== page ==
There’s always time to look back and re-examine failures (and the occasional success
stories) that have taken place, but looking forward and planning for the future takes a
different kind of energy. Putting regular tasks aside to contemplate better ways of doing
things sounds like something an organization should endorse, but too often it results
in navel-gazing with little accomplished.
Still, just a bit more than halfway through what has been, thus far, a most extraordinary decade for insurance and technology, we felt this was an excellent opportunity
to examine what lies ahead in the remaining five years of this second decade of the 21st
Where have we come from in this half-decade? In 2010 we were beginning to
emerge from the worst financial crisis in 80 years. IT leaders were finally being viewed
as valuable players in the company hierarchy, but the constant that held back insurance
for more than a decade—the replacement of core systems—was still on hold for most
carriers because of the tremendous cost concerns.
People were carrying computers in their pockets in 2010, but we had yet to see the
full value of mobility and how an entire generation was becoming unplugged (except
for their chargers, of course). The cloud was some vague concept to many and even the
smartest people in the industry never saw entire policy administration systems being
available in the cloud.
In this edition of ITA Pro, we asked some industry leaders to reflect on areas of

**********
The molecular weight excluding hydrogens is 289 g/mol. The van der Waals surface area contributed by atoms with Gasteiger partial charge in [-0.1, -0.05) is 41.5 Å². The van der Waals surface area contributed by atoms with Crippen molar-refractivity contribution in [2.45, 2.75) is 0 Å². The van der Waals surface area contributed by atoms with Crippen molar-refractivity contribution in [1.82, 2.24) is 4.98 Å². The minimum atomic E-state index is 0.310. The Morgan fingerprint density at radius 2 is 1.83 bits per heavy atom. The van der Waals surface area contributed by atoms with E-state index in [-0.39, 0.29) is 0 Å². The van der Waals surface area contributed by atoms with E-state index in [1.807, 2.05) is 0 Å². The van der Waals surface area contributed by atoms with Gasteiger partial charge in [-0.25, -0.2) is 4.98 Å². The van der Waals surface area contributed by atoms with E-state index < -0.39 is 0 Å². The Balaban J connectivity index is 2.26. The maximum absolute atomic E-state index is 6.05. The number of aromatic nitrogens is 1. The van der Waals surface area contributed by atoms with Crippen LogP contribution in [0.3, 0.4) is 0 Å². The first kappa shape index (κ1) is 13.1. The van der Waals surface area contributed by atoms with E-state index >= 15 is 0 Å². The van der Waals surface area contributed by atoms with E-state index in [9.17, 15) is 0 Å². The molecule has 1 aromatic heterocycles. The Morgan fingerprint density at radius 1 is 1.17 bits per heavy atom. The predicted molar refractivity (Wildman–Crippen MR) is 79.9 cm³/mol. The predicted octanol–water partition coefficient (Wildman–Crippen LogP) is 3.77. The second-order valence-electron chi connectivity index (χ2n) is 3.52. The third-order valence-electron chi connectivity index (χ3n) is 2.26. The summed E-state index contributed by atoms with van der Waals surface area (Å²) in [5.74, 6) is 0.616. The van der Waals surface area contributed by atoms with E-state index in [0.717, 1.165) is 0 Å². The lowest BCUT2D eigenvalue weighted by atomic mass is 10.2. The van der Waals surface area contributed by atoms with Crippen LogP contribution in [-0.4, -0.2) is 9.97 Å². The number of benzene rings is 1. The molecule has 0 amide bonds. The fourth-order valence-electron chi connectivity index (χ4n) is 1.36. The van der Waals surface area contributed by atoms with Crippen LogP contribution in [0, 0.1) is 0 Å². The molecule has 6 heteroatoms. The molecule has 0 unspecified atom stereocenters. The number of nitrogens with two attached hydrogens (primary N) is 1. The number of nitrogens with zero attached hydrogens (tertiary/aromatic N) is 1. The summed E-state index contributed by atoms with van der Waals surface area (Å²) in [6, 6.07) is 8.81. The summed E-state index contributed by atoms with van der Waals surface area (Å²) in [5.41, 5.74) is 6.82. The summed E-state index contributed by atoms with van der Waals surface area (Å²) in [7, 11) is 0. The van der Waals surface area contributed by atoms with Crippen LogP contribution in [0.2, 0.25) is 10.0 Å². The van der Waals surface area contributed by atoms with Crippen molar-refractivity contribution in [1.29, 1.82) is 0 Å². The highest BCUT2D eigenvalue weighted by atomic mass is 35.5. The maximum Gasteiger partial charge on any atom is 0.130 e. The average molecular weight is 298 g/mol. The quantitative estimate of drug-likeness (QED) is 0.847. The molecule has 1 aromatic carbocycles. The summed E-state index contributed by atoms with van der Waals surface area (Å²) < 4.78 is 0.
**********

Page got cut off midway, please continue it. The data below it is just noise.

importance—such as analytics, claims, distribution, and mobility—and where the
industry will likely find itself with these capabilities five years from now.
Making predictions is never easy, but it can be fun. The beauty of where we are
now, though, is reasonable people can make outrageous claims about the future and we
will still have a problem tearing those ideas apart because, deep inside, there is a tiny
speck of belief that the future is there for almost anything.
I don’t know if we will see flying cars, as Chad Hersh, then a Novarica analyst,
spoke about a few years ago at a Majesco users’ conference I attended, but another
point he touched on—driverless cars—certainly has a chance to change the insurance
world in the 2020s. How wild is it to think drones will be soaring above us to examine
property risks for underwriters? Not very.
Take your imagination for a spin and you might be shocked at some of the ideas
that will come your way. Anyone who thinks otherwise hasn’t been paying attention
these past five years. ITA
Robert Regis Hyle
Editor in Chief
Robert Regis Hyle
Michael P. Voelker
Jason T. Williams
ITA Advisory Board
Tricia S. Blair
Lincoln Financial Group
Millers Mutual Insurance
Judith L. Haddad
Patriot National Inc.
Craig S. Lowenthal
Berkley Technology Services
Glatfelter Insurance Group
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ITA Pro magazine is published five
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